The split payment system would be complex and may require costly changes to technology systems. It is also likely that PSPs would seek to pass on at least part of these costs to merchants, necessitating a review of existing contractual fee arrangements.
Merchant acquirers would also have to consider whether or not to apply to join HMRC’s “fit and proper” list. HMRC has not yet specified what this will involve. It is also not clear why a merchant acquirer would choose to join the “fit and proper” list if doing so makes it (as opposed to the issuer) responsible for splitting the payment. It may therefore be that issuers make it a contractual requirement to join the “fit and proper” list as a pre-condition for transacting, through the relevant card scheme, with the merchant acquirer.
In addition, some merchants may sell zero-rated (e.g. food) or reduced-rated (e.g. children’s car seats) goods. This means that no, or a reduced amount of VAT, should be collected by the merchant acquirer or issuer. The question is, how do you build enough flexibility into the system to collect the right amount? The consultation suggests various options, each of which have their own draw-backs:
- Simply assume all sales are standard rated, and collect VAT on that basis. This would make the system simpler for the PSPs, but would mean that the merchant will need to “true up” the correct amount of VAT in its own VAT returns.
- Use a “flat rate” scheme, whereby the amount collected depends on what type of industry the merchant operates in. This would add more complexity for the PSPs, and still wouldn’t result in entirely the correct amount of VAT being collected.
- Use a “net effective rate” scheme, which gives a bespoke amount to be collected for each merchant this year, based on its actual fraction last year. This would likely be very complex for PSPs to implement.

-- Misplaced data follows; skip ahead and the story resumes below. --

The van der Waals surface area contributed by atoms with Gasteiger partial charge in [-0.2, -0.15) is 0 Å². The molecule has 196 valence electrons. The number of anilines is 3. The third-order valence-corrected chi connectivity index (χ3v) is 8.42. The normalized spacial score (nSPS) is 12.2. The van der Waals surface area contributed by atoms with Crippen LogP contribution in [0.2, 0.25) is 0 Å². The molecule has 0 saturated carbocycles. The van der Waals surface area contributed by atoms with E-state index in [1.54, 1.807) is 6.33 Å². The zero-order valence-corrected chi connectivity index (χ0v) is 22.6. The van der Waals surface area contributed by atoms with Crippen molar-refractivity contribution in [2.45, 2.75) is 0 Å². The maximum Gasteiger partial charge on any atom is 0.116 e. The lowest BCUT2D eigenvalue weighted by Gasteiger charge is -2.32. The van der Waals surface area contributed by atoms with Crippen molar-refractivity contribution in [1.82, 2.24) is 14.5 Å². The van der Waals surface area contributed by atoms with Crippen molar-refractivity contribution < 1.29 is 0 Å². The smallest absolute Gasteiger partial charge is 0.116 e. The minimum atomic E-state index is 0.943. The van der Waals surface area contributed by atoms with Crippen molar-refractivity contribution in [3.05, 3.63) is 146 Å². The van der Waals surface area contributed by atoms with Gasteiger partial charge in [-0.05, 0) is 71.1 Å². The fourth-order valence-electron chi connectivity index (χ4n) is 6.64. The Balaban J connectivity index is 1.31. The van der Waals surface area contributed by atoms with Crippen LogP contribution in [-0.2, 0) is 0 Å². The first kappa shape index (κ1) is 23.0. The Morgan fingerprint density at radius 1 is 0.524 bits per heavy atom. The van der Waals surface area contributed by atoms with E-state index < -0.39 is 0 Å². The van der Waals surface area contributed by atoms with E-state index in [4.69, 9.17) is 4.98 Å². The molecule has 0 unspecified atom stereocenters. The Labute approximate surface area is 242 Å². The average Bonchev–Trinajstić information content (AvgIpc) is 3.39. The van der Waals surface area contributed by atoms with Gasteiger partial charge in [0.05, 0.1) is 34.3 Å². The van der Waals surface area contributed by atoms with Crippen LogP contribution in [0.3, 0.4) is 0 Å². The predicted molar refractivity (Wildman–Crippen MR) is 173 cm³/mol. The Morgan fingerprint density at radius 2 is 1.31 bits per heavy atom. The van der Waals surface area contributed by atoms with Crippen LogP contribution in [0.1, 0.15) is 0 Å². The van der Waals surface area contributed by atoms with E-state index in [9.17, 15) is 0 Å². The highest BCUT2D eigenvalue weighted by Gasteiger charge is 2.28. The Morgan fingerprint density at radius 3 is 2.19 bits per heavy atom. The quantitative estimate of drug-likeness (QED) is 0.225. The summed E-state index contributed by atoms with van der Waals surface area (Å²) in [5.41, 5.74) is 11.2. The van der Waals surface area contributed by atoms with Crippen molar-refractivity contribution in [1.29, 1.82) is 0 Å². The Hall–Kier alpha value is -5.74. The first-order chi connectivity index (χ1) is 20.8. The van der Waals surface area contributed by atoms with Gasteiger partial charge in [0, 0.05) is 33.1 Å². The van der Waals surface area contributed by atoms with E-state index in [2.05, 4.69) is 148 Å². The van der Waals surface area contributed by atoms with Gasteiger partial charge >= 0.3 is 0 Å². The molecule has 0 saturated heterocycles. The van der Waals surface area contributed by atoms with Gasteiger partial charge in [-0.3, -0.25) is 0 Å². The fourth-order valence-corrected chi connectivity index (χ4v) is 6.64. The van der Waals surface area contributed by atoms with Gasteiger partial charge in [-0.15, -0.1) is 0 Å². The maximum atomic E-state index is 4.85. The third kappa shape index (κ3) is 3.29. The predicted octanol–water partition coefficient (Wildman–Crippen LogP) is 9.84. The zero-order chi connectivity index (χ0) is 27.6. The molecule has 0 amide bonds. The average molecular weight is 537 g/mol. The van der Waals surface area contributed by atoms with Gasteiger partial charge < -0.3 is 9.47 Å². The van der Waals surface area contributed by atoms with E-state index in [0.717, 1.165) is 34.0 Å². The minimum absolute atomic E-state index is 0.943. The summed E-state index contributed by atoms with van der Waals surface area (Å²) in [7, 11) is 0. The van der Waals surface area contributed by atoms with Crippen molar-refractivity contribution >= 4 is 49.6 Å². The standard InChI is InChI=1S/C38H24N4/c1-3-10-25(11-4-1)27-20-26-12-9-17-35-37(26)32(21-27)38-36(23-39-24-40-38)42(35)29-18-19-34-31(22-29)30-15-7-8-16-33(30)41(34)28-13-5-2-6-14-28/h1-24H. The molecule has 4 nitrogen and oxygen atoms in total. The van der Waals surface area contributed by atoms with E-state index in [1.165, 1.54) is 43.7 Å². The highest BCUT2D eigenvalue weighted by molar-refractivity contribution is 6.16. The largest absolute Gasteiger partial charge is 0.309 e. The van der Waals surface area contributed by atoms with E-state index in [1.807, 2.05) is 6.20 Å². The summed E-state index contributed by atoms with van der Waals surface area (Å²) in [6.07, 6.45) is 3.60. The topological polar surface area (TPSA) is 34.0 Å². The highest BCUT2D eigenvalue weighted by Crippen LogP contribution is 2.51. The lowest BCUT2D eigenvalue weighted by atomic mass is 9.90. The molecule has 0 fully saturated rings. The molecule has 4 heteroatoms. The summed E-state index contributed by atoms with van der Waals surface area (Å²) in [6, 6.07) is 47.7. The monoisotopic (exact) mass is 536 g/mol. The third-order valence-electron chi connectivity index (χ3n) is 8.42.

Another question to be addressed is what if a PSP makes an error in splitting the payments – would it be the PSP that is liable for that, or the merchant? The consultation suggests that the system should be designed so that ultimate liability for accounting for VAT rests with the merchant. However, HMRC will need to confirm this point and PSPs should then review their contractual arrangements accordingly.
Finally, where there is a customer refund, HMRC suggests that the PSP would need to be responsible for reversing part of the VAT amount collected. This would add another layer of complexity to the system.
Interestingly, the government anticipates that compliance by the relevant PSP could be enforced by the card schemes, through their power to revoke a merchant acquirer’s operational licence in the event of non-compliance with regulatory requirements. Bearing in mind that responsibility for making the deductions can switch between the merchant acquirer and the card issuer depending on whether the former appears on the “fit and proper” list, it is unlikely that card schemes will have much of an appetite to act as HMRC’s enforcer in this way.
These are clearly proposals to keep a close eye on, as they could have a significant impact on PSPs’ (and potentially card schemes’) operating costs, technology requirements and contracts.
HMRC has held one-to-one meetings with a number of stakeholders, including banks, technology companies, and representative bodies of the payments industry, to discuss these proposals in more detail. HMRC will also be running a series of collaborative workshops to test emerging views over the summer and invites all those with an interest to get in contact to make arrangements to attend.
Those wishing to contribute and provide comments in response to the consultation are requested to do so by 29 June 2018.